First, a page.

MONROVIA (CBS) — Anthony Orban served five years in the Marine Corps and fought in Iraq before working as a member of the Westminster police department for another five years.

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But his career in law enforcement ended after he was arrested on charges of kidnapping and raping a woman in 2010.

“I knew exactly what it was. It was the medication,” Orban told KCAL9 News.

(credit: CBS)

His wife, Tracy, said Orban was taking the drug Zoloft to deal with post-traumatic stress disorder associated with his time in combat and triggered by police work.

“He had invisible wounds that none of us saw. But he’s a casualty of war,” Tracy said.

Orban’s attorney is presenting a defense of “not guilty by reason of unconsciousness,” claiming the Zoloft made him do it.

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“It doesn’t mean you’re unconscious, falling on the ground, asleep. What it means is that you’re not aware of your actions,” defense attorney James Blatt said.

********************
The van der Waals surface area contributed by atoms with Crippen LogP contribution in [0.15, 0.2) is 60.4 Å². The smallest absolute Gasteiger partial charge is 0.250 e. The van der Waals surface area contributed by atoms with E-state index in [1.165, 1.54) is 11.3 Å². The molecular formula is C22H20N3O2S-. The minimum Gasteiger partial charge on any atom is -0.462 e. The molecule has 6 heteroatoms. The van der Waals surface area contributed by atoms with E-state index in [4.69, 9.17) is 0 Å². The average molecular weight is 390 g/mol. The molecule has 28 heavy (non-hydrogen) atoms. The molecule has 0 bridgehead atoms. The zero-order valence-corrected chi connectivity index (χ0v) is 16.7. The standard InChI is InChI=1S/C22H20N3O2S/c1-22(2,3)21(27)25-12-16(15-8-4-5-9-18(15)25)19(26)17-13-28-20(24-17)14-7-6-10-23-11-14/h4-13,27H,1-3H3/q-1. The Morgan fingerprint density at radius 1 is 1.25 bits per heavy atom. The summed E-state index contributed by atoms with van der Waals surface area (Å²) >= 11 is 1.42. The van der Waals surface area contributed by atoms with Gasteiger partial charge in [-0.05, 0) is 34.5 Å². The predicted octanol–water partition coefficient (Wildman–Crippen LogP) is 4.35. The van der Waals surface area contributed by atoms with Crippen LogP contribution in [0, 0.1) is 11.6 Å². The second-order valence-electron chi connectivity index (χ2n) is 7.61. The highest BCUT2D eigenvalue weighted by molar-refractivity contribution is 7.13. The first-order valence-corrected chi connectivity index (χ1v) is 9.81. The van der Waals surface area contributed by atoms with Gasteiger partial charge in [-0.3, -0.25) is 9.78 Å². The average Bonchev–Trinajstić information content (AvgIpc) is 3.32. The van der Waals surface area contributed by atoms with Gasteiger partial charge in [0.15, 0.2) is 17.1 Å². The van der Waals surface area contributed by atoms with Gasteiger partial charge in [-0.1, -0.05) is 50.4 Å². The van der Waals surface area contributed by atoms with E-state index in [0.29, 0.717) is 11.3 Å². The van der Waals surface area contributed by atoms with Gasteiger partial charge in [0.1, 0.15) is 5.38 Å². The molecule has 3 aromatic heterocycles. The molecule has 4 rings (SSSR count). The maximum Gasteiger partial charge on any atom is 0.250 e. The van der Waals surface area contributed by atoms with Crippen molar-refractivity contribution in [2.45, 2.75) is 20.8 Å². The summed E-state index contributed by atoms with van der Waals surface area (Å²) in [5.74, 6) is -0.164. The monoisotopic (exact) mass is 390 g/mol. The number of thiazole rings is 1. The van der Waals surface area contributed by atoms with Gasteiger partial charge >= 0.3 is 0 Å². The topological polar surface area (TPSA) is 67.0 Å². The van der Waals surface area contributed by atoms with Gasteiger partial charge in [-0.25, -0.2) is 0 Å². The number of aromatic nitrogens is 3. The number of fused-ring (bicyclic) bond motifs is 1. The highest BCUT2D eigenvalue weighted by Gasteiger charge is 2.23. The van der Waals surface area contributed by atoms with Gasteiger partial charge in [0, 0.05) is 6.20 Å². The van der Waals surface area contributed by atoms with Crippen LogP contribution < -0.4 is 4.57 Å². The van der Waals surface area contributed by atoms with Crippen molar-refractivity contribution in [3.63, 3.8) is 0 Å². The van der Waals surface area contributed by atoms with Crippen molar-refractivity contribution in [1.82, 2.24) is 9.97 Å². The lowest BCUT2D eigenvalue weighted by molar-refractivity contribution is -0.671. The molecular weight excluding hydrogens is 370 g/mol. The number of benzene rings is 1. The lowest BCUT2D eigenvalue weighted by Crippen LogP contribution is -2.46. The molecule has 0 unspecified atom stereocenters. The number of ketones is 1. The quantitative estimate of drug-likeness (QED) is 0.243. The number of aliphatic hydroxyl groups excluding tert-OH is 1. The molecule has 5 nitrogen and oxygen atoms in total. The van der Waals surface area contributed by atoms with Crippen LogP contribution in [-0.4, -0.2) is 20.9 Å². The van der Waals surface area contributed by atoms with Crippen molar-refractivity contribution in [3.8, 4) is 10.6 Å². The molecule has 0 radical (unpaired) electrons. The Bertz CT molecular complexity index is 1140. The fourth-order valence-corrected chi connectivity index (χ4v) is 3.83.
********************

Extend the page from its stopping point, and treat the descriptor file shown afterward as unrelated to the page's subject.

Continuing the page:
CBS2 spoke with Dr. Joseph Haraszti, who is a forensic psychiatrist and a psycho-pharmacologist. He said an anti-depressant can’t make you perform complex behaviors such as kidnapping and rape and not realize it.

“To me, this seems like as a defense is a cop out. There is no such case where a person would become unconscious and not know what they’re doing while taking Zoloft,” Haraszti said.

Originally, Orban’s attorney was expected to present an insanity plea.

But changing the defense to “not guilty by reason of unconsciousness” could allow Orban to walk out as a free man.

Tracy said he won’t truly be free.

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“He’s even said, ‘How do I live with that? I served my country. I served my community. How do I live with that? I protected people.’ So, no, that’s something he’ll carry the rest of his life,” his wife said.